The ongoing race to secure Tory leadership, which by virtue of being the largest elected group of parliamentarians, will make the next UK Prime Minister as per the Westminster model of parliamentary democracy has zeroed in on two final candidates – former treasury secretary Rishi Sunak and foreign secretary Liz Truss.
Indian-origin Sunak, so far has led in all rounds of the voting among Tory lawmakers, but Liz Truss hasthe larger support amongst the 200,000 members of the party , which probably will make the difference.
The premise on which their candidature stand is diametrically oppossing each other. Liz Truss has pledged to lower taxes and Sunak was the finance minister who raised the tax level to the highest in 50 years.
Liz Truss, if she wins the race – or Sunak for that matter , will have to deal with the most daunting economic conditions any PM faced in UK since decades. With inflation touching almost 11%, pound at a never before low against the dollar and halted economic growth it will not be an easy task for the incoming occupant of 10th Downing street.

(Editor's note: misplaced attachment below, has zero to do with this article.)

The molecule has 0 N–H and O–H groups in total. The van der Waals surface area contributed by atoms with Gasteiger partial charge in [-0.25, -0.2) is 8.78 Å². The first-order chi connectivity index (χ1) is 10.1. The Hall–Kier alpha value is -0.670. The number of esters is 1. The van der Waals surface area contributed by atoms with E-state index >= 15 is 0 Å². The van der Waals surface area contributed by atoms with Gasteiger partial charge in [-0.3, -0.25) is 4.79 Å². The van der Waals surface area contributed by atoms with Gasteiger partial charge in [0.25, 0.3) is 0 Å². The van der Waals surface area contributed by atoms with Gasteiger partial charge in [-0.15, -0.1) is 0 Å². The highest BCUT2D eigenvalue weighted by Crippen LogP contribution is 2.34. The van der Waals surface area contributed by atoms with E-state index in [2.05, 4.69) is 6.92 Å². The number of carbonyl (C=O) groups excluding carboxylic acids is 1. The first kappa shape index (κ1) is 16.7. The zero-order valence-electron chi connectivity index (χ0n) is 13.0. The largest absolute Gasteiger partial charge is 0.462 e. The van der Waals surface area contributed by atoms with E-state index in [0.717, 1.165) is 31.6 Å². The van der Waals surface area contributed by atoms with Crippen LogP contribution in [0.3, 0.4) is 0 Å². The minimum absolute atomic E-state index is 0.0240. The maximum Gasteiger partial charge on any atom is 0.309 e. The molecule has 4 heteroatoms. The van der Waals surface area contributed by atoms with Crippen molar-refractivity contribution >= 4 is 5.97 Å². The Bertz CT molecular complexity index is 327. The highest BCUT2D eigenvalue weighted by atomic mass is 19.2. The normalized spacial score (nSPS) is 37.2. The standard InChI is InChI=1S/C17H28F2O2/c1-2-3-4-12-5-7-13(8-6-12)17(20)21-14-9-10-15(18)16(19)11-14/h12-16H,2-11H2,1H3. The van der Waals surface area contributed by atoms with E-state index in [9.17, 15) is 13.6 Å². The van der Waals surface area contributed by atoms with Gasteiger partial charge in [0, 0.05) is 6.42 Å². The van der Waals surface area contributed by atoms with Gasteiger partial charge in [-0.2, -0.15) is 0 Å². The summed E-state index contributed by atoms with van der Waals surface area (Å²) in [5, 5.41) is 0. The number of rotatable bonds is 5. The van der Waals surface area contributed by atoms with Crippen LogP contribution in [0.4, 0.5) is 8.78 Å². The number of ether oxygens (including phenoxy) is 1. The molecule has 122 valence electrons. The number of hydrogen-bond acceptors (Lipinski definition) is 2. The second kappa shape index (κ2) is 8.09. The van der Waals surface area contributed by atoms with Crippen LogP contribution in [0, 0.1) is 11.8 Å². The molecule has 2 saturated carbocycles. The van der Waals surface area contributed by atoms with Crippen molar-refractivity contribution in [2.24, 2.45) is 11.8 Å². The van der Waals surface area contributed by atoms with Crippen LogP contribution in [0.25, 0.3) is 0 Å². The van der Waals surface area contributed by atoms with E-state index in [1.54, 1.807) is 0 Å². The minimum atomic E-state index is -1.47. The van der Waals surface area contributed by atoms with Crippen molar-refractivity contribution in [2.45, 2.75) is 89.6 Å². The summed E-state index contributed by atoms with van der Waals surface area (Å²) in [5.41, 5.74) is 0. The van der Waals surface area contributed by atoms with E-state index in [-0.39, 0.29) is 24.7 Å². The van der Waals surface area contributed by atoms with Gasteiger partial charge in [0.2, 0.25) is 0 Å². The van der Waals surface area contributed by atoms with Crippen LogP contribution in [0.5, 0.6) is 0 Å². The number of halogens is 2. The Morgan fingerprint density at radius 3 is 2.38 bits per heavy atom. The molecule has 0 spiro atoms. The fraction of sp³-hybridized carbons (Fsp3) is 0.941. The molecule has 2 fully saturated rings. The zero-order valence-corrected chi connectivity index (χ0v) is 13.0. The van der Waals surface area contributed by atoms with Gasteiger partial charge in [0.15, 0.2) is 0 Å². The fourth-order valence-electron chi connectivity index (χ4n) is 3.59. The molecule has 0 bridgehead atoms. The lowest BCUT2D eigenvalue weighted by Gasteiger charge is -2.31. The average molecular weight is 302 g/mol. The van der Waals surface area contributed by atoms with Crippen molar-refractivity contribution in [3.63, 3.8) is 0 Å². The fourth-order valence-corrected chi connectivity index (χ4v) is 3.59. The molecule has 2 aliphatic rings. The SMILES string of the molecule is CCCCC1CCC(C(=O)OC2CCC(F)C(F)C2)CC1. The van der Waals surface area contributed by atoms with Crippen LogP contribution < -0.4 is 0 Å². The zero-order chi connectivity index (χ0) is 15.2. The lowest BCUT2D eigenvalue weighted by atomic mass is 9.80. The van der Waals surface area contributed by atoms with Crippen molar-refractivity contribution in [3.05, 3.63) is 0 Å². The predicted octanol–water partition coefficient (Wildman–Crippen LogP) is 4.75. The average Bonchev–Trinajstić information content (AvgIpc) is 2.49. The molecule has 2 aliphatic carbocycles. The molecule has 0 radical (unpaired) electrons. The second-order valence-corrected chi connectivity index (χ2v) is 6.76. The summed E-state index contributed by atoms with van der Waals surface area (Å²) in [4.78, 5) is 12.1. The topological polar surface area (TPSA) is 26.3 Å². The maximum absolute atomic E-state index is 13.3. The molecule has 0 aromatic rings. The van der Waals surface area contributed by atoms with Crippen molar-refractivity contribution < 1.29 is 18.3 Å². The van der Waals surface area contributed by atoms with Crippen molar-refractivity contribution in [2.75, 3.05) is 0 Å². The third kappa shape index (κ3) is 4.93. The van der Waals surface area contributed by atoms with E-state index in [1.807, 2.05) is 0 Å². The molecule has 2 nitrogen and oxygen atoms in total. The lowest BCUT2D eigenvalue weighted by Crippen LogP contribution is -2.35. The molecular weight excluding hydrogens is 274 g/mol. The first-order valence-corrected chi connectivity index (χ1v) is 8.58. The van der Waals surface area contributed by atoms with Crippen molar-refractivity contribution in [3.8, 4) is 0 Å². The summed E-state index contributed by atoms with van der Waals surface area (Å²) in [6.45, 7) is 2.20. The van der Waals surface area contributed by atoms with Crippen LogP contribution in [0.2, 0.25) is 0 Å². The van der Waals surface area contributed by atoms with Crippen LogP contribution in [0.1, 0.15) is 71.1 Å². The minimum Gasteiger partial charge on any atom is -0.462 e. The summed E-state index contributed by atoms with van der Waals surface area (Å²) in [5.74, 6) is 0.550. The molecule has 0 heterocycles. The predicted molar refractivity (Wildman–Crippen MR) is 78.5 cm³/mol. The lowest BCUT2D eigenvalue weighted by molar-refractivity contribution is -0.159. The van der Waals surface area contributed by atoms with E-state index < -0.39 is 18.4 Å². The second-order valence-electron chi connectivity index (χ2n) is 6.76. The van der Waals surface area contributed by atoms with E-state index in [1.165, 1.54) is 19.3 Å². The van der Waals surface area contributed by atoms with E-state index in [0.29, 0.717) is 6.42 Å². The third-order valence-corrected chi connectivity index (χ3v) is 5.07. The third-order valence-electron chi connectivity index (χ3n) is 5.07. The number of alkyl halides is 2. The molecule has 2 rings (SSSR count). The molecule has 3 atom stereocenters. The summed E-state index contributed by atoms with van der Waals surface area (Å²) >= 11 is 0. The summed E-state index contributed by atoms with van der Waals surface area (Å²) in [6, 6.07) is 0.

Eleven candidates originally contested for the coveted post and the last to be eliminated was the junior trade minister Penny Mordaunt in a fifth ballot. Sunak won 137 votes, versus Truss’s 113 and Mordaunt’s 105.
Polls suggest Truss has an edge over Sunak in the party members’ contest, prompting her to tweet “I’m ready to hit the ground from day one” Truss, a Brexit covert, was on the frontline leading the sterner affront to the EU honchos at Brussels in its post-Brexit negotiations.
The present situation of having to chose the PM has arisen after Johnson was forced to resign this month after he lost the support of his lawmakers, triggered by resignation of Sunak. A section of party workers with whom Boris Johnson is still popular are miffed with Sunak. He has to face criticism on his wife’s wealth also.